I think about my own daughters and the looks of bewilderment and betrayal on their faces when I do something that hurts or disappoints them. I think of the trust they extend to me without thinking, without hesitation. They have faith in me, because they are supposed to have someone they can count on, completely and absolutely. And that is the way it is supposed to be. Parents are supposed to be the first response and last line of defense for their children. We may not be perfect, we might occasionally lose our tempers or fail to buy the present or the ice cream cone, but we are supposed to be worthy of that trust.
And that is why, even after she’s been dumped from a rolling vehicle by the one man she should be able to trust with her life, the little girl gets up and runs after him.
That level of betrayal — that sort of stupid, thoughtless, and selfish variety of evil — makes my hands shake.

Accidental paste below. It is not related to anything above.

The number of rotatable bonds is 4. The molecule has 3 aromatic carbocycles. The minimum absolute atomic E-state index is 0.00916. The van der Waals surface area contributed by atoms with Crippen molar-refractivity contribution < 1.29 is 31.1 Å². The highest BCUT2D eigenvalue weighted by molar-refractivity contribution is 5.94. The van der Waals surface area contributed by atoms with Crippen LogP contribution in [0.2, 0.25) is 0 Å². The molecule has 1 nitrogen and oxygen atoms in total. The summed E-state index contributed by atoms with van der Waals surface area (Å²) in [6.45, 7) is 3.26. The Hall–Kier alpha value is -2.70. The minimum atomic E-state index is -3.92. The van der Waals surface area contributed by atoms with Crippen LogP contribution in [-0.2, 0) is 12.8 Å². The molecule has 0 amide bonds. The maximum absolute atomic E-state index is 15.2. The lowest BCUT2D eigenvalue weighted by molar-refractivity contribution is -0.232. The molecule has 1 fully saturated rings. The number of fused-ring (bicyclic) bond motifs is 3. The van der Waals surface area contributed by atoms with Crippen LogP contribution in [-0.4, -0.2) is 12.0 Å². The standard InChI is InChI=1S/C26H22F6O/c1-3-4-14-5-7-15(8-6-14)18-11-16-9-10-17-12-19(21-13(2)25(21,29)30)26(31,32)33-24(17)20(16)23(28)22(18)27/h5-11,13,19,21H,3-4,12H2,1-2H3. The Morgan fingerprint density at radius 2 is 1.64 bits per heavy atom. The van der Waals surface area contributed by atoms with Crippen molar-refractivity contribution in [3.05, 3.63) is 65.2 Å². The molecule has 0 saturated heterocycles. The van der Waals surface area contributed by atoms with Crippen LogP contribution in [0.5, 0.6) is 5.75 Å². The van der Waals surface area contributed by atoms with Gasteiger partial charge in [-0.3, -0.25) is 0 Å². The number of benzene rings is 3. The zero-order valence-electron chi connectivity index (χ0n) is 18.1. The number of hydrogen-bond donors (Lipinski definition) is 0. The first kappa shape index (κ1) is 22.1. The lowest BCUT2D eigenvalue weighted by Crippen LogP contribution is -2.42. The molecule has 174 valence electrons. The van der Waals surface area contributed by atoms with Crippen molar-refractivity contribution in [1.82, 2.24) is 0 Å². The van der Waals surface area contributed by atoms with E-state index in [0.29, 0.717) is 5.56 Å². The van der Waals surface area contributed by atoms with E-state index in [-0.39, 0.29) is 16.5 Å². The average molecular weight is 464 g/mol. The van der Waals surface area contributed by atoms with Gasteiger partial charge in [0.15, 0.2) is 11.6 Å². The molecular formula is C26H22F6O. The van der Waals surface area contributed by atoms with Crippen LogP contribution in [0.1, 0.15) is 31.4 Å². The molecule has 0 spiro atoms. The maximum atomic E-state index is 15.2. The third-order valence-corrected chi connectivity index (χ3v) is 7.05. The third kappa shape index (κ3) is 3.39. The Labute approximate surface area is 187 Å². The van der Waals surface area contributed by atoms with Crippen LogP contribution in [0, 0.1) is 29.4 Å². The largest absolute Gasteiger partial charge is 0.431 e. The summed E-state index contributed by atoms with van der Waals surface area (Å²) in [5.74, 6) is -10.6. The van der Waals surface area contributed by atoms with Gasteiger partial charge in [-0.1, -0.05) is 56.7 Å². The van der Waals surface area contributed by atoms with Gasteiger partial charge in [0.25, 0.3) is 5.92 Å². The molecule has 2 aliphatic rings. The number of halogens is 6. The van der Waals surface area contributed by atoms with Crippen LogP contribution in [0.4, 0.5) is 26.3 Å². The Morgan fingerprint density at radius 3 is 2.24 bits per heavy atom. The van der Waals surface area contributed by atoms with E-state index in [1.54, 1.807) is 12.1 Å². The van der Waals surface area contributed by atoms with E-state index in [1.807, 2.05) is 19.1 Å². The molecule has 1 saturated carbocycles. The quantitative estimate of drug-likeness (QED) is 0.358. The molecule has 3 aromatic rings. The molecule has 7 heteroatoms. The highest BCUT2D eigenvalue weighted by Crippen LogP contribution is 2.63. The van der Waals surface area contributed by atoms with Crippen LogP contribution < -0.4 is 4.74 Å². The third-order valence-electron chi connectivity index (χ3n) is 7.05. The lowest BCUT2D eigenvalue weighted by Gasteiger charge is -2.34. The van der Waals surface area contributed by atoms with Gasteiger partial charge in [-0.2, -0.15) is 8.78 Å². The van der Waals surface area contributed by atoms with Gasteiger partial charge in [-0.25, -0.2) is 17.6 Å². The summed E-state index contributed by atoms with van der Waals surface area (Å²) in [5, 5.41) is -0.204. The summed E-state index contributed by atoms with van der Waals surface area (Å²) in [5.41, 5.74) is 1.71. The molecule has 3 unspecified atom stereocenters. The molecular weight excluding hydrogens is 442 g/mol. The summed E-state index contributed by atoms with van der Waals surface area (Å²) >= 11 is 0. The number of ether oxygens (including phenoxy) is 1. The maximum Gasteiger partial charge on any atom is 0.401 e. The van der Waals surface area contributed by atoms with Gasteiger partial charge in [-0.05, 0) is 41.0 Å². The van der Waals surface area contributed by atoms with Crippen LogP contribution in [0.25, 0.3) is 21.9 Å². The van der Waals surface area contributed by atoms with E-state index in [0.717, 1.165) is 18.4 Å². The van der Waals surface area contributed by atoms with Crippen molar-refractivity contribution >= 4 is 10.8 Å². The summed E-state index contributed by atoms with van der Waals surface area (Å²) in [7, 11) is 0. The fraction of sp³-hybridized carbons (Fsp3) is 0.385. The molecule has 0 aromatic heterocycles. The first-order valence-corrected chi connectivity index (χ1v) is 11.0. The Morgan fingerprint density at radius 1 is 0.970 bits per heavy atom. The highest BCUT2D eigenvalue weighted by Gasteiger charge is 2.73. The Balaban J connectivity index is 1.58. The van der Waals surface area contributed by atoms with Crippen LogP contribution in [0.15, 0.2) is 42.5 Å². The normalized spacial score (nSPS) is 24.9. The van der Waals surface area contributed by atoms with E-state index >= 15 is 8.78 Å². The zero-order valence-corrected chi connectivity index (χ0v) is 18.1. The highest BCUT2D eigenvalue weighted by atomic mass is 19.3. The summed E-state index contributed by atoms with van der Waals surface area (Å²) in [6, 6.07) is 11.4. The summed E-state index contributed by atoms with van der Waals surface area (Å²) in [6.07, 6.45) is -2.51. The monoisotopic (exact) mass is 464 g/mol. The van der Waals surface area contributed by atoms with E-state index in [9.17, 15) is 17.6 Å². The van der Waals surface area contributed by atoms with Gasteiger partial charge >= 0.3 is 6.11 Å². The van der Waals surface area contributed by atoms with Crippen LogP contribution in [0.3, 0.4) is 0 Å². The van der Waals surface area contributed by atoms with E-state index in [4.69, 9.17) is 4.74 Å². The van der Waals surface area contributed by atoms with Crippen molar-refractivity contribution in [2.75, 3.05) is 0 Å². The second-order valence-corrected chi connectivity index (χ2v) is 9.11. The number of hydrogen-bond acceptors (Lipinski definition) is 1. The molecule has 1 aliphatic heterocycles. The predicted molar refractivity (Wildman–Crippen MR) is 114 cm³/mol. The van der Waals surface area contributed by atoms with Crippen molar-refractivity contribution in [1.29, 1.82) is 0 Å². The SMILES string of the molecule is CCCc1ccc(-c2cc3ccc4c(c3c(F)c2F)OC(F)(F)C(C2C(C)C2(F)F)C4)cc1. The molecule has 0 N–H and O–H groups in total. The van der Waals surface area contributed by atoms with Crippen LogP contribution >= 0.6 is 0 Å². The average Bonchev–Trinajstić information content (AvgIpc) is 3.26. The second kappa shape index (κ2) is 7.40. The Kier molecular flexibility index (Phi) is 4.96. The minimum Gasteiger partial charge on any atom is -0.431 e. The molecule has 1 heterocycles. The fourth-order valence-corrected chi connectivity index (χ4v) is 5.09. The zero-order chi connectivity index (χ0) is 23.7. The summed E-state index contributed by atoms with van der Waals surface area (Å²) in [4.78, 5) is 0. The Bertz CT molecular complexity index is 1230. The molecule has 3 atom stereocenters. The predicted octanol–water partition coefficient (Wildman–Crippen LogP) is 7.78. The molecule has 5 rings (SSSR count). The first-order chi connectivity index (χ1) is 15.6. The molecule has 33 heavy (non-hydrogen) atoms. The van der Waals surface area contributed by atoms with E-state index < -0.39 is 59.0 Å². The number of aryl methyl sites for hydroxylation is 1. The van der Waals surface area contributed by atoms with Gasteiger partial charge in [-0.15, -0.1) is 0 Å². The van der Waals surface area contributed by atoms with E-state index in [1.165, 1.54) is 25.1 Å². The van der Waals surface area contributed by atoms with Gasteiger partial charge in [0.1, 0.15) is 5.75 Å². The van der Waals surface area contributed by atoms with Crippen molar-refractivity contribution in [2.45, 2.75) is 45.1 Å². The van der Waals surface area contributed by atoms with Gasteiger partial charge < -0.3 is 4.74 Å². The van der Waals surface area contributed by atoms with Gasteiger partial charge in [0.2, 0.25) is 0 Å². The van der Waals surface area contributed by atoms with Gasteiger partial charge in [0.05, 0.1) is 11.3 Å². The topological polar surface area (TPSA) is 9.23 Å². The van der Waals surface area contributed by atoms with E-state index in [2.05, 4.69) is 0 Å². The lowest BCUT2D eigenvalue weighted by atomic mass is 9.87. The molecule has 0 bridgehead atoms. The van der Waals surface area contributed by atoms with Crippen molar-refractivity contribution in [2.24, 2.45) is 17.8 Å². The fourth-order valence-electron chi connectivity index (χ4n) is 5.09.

I realize there is very little that’s ironic or smart or original in this sentiment. (The snarky Internet commenter who lives in my head comes out and says, in a Comic Book Guy voice, “Oh, he’s against child abuse, how bold.”)
This is another reason I’ve passed by so many of the daily outrages lately. There are plenty of people willing to condemn and to comment, and I don’t need to add to the chorus. I may not be the Christian I once was, but I try to remember that everyone faces a hard struggle, and the greatest challenge there is in these times is to be kind.
But this is just too goddamned much. This is exactly the kind of behavior that should be met with all the outrage we manufacture for things like the plot holes in Prometheus, or the latest political circle-jerk, or, as I saw when I left the locker room, Kelly Ripa shrieking about cleanliness in ladies’ rooms.
So yeah. Hulk smash.
I didn’t like the 70s when I went through them the first time. True, I was only eight years old when they ended, but even then, I remember thinking on New Year’s Eve 1980, “Well, thank God that’s over.”